Belgium: New innovation deduction covering patent and other IP rights.
EU: Proposal for hybrid mismatch rules with non-EU countries
Norway: Adoption and regulations for CbC reporting
UK: Interest limitation rules, among other provisions
US: CbC Form 8975 released
From a MNE perspective, it is increasingly apparent that deductions to, and benefits from, tax haven countries are under attack and substance is the key to business and tax decisions.
The Dutch Secretary of Finance has thoughtfully issued a Decree, whereby the notification period for informing the tax administration of the Country-by-Country (CbC) report for tax year 2016 is delayed until Sept. 1, 2017.
it is intended to officially confirm that the Dutch tax authorities will accept CbC reports that have been filed in other jurisdictions on a voluntary basis (parent surrogate filing) in line with guidance issued by the Organisation for Economic Co-operation and Development (OECD)
The Dutch State Secretary of Finance expects that it may take until August 2017 to have clarity on the automatic exchange of information matching process for reporting fiscal years starting on or after 1 January 2016.
Hopefully, other countries will follow this practical approach, as it represents a win-win for taxpayers and the tax administration. However, other countries still need to be reviewed, especially for US multinationals, to verify additional notifications required by Dec. 31, 2016.
As MNE’s are preparing for the country-by-country (CbC) reporting in 2017 for the 2016 tax year, it is readily apparent that the OECD’s intent of Dec. 31, 2017 is readily being eroded by several countries.
For example, US has proposed reporting (obligatory for the 2017 tax year) as of Sept. 15 of the following year, aligned with timing for filing of the federal income tax return.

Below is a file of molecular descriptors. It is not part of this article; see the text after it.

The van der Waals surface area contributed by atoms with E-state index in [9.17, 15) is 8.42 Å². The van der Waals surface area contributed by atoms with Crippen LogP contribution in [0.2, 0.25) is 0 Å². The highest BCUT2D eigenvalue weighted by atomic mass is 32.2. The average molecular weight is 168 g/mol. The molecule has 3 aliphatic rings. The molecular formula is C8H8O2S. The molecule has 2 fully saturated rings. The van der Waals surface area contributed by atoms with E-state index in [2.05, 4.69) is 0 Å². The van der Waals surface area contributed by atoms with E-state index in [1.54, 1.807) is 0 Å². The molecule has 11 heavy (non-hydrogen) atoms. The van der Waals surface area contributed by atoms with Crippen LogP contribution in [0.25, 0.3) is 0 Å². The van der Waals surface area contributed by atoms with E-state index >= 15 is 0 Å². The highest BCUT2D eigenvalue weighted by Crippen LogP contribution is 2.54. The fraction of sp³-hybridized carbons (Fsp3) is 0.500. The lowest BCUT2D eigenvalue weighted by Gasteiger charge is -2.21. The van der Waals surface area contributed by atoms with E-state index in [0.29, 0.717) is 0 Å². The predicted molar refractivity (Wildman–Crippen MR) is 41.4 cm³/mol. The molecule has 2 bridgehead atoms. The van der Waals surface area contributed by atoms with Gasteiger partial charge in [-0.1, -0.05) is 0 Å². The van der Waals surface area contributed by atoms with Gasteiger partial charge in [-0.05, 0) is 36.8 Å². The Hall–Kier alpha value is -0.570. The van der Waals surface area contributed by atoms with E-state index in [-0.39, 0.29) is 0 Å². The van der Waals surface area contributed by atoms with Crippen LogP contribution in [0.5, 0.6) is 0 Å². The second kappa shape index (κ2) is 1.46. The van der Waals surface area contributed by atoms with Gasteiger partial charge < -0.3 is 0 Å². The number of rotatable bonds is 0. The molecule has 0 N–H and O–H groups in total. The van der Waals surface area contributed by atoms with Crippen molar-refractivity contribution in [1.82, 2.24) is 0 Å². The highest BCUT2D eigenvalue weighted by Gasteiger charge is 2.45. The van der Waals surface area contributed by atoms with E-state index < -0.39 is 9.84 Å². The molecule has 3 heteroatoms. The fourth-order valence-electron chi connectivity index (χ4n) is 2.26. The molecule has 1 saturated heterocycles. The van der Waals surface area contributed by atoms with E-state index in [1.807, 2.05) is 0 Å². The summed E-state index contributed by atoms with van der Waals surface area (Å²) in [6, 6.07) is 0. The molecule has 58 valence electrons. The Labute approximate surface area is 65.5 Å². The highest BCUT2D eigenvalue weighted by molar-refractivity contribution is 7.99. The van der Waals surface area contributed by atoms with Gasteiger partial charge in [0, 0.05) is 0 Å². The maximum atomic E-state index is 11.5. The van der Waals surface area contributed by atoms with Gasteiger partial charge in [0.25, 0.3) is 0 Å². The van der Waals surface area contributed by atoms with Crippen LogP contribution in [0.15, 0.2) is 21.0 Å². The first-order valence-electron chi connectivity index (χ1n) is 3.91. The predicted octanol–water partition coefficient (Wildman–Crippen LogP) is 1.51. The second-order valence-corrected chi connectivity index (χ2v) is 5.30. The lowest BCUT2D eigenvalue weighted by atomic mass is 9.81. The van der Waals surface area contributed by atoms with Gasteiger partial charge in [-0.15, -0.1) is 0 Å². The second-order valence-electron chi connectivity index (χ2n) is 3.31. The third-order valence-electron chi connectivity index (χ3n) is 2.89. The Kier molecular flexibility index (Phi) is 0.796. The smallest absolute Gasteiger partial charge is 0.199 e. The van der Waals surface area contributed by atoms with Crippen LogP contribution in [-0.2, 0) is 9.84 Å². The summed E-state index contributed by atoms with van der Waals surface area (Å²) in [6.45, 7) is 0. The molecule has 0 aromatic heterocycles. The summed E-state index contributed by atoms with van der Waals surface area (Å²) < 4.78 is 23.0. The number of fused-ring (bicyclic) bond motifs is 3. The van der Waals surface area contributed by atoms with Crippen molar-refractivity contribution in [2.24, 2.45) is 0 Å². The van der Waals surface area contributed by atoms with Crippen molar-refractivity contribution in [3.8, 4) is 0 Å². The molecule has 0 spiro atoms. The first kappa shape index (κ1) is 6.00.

China has imposed a May 31 date, if a Cbc report is required, aligned with its tax return due date.
Other countries are choosing different dates for CbC reporting, as well as Master File and Local File reporting, that impose additional compliance and timing demands on all MNE’s, based on the earliest date chosen by a country in which it operates.
What does this mean? Earlier preparation, compressed timelines, mismatching of Master File, Local File and CbC reports, notwithstanding its intended comprehensive alignment.
Additionally, all US MNE’s must now review rules to determine if a surrogate filing entity is required for the 2016 CbC report as the US report is not obligatory. The stated filing entity must be communicated by this year-end, 2016, with varying penalty amounts applicable for non-reporting.
As a simple idea is turning into a tsunami of complexity, tax administrations will have to understand how such information is beneficial for transfer pricing risk analysis, as most people will concede that a CbC report has no direct relationship to transfer pricing.
The draft country-by-country (CbC) law has been forwarded to Parliament, in alignment with the EU Directive for 2016 tax year reporting.
A surrogate parent entity should file a CbC report with the Luxembourg tax authorities in one of the following cases:
- The ultimate parent entity (UPE) is not obliged to file a CbC report in its country of residence,
- The UPE is obliged to submit a CbC report, but there is no automatic exchange of CbC reports between Luxembourg and the country of residence of the UPE or
- The UPE is obliged to submit a CbC report,and there is automatic exchange of CbC reports, but due to systematic failure, no effective exchange of information takes place.
As the terminology includes “obliged” vs. voluntary filings in some countries, the filing entity and disclosure rules should be reviewed. Additionally, there are significant penalties for late/non-filing.
The EY Global Tax Alert, linked for reference, provides additional details.